Interview & Contest: Liana Brooks

Jen: Today we welcome Liana Brooks to Romancing the Book. Liana, will you share a short bio with us?
Liana: Liana Brooks would like to SCUBA dive Europa (that moon around Jupiter), but with the NASA shuttle program shut down she’s resorted to writing science fiction instead. She likes southern beaches, warm weather, sharks, and striped socks.

Her superhero romance series started with EVEN VILLAINS FALL IN LOVE and continues with EVEN VILLAINS GO TO THE MOVIES and EVEN VILLAINS HAVE INTERNS. For those who prefer their romance without a side order of spandex she’s written PRIME SENSATIONS (part of the Tales From the SFR Brigades anthology) and FEY LIGHTS.

You can find Liana on the web at www.lianabrooks.com, on Twitter as @LianaBrooks, or on Facebook.

 

Jen: Please tell us about your newest release and where the idea came from.
Liana: EVEN VILLAINS HAVE INTERNS is a superhero romance set in near-future Chicago. I grew up in Chicago and have fond memories of the Windy City. I love the history. The prohibition tunnels, Al Capone, Elliot Ness, all those secrets hidden beneath a vibrant city with an amazing history. I felt Chicago was the perfect fit for Delilah’s talents.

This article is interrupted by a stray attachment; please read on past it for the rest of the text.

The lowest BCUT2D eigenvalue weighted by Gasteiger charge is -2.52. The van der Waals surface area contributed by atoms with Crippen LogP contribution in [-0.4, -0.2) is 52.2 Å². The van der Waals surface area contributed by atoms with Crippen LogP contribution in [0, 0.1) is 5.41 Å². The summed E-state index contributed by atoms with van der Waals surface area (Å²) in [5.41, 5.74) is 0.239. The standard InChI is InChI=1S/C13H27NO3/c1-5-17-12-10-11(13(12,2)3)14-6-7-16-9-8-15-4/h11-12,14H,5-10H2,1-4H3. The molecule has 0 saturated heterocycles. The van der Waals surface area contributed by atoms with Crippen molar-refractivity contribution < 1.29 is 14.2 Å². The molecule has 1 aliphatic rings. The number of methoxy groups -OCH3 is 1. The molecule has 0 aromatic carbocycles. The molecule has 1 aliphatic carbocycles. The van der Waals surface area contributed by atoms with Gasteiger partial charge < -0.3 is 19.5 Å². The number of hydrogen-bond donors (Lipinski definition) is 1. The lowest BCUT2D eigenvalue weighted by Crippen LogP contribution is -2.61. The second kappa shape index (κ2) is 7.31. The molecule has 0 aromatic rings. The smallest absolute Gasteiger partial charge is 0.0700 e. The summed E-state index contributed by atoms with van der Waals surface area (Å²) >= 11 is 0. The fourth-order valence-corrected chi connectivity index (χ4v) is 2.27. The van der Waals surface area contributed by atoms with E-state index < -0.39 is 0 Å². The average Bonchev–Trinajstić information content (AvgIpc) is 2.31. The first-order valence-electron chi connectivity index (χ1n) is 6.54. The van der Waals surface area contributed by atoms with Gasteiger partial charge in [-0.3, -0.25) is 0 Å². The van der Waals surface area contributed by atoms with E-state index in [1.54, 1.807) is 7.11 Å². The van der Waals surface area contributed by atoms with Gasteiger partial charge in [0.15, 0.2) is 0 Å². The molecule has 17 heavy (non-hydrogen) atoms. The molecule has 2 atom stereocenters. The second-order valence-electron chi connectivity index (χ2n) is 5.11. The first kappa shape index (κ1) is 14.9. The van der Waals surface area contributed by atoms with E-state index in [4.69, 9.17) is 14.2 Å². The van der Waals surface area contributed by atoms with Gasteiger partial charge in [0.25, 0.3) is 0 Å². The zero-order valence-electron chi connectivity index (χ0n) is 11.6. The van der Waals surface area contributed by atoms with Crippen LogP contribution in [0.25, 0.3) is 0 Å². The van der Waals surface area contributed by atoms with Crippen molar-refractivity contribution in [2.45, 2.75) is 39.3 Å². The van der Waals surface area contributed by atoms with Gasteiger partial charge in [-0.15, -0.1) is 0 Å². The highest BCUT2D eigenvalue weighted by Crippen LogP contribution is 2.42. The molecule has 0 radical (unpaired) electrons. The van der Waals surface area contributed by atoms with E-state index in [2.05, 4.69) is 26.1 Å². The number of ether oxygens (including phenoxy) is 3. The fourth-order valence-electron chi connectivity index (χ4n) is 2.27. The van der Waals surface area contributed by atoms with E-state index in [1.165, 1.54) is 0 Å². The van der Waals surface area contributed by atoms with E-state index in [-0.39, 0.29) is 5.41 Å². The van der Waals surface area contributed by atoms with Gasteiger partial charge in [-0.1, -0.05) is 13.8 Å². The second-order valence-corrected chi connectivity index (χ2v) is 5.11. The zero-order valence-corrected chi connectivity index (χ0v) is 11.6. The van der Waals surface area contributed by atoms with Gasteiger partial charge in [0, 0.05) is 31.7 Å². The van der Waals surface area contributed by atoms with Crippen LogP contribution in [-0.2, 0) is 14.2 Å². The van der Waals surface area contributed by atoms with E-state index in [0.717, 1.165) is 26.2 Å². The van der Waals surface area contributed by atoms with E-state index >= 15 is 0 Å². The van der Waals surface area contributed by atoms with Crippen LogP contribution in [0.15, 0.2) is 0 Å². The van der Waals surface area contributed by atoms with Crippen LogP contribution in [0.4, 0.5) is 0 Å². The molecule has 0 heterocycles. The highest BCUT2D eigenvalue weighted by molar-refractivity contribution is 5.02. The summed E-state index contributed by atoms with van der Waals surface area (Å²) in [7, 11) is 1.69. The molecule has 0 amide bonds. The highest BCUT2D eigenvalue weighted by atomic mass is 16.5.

Delilah’s ability to unlock anything really lends itself to the idea of a jewel heist or blackmail. And I toyed with both those ideas in early drafts. In the end I wound up with a Delilah who has built a life for herself without her superpowers. She uses them, but they don’t dictate who she is and what she does.

She’s a very driven character and I paired her with a very dominant hero. Two strong-willed people falling in love is always fun to watch. There are sparks. There are fights. There’s a serial killer, and hopefully there’s enough Chicago flavor to keep the locals happy.